A peachbloom-glazed beehive waterpot, Mark and period of Kangxi

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Lot 3662. A peachbloom-glazed beehive waterpot, Mark and period of Kangxi, 12.5 cm, 4 7/8  in. Estimate 150,000 — 200,000 HKD. Lot sold 437,500 HKD. Photo Sotheby's.

of classic domed 'taibai zun' form, with a rounded shoulder and short waisted neck, the exterior evenly applied overall save for the rim and base with a pale greyish-red glaze suffused with sprinkles imitating the skin of a peach, the body further incised with three stylised archaistic dragon roundels.

NoteWaterpots of this glaze and form are known in important museums and collections around the world, including one in the Palace Museum, Beijing, published in Kangxi. Yongzheng. Qianlong. Qing Porcelain from the Palace Museum Collection, Hong Kong, 1989, p. 142, pl. 125; one in the Shanghai Museum, illustrated in Kangxi Porcelain Wares from the Shanghai Museum Collection, Hong Kong, 1998, pl. 206; another in the Metropolitan Museum of Art, New York, included in Suzanne G. Valenstein, A Handbook of Chinese Ceramics, New York, 1989, p. 237; and a fourth example from the Sir Percival David collection and now in the British Museum, London, published in Illustrated Catalogue of Ming and Qing Wares, London, 1989, pl. 580, and also illustrated on the front cover.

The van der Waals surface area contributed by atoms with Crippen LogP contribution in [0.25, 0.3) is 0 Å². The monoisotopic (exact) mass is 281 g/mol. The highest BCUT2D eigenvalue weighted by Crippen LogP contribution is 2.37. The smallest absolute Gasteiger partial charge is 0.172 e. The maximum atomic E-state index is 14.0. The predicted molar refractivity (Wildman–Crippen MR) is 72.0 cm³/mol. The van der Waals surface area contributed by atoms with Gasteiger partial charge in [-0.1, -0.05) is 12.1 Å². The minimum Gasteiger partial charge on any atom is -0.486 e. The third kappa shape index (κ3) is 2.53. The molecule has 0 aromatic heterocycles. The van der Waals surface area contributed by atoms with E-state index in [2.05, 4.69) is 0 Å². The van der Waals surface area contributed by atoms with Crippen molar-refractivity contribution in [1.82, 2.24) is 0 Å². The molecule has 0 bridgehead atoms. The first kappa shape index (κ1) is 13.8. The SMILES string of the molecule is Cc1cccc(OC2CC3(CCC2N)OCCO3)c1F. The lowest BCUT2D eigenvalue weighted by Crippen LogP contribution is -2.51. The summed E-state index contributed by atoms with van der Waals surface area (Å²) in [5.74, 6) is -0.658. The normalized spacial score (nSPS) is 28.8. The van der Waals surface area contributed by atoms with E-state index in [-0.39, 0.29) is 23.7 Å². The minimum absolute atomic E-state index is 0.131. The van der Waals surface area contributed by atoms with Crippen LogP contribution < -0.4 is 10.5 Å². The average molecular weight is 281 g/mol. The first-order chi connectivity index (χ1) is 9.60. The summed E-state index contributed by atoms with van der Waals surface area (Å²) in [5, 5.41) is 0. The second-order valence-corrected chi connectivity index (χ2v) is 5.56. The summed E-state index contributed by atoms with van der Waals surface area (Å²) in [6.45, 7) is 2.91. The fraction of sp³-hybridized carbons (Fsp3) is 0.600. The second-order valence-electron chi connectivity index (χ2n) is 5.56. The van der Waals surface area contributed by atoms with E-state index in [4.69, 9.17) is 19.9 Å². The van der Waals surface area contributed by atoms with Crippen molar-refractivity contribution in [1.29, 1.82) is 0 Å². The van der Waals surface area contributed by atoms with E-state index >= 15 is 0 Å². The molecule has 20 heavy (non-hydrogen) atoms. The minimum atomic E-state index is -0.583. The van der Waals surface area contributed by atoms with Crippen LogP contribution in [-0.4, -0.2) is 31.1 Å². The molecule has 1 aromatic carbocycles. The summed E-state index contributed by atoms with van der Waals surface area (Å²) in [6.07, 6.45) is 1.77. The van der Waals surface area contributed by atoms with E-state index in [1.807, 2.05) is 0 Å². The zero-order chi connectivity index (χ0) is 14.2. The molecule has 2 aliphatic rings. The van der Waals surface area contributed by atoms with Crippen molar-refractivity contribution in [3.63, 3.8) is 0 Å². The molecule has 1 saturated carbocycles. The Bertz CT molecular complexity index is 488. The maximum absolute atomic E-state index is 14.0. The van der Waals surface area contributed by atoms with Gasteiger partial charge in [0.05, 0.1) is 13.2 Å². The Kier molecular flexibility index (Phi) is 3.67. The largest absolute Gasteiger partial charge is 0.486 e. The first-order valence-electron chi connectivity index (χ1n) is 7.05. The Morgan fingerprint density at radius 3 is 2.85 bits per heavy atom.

The Tang dynasty poet Li Bai (701-762), known as a notorious drinker, is often depicted leaning against a wine jar of this form, for example, in a porcelain sculpture of the same period which shows the poet seated with closed eyes and a cup in hand, illustrated in Kangxi. Yongzheng. Qianlong. Qing Porcelain from the Palace Museum Collectionop. cit., p. 106, pl. 89.

Sotheby's. Important Chinese Art, Hong Kong, 03 Oct 2017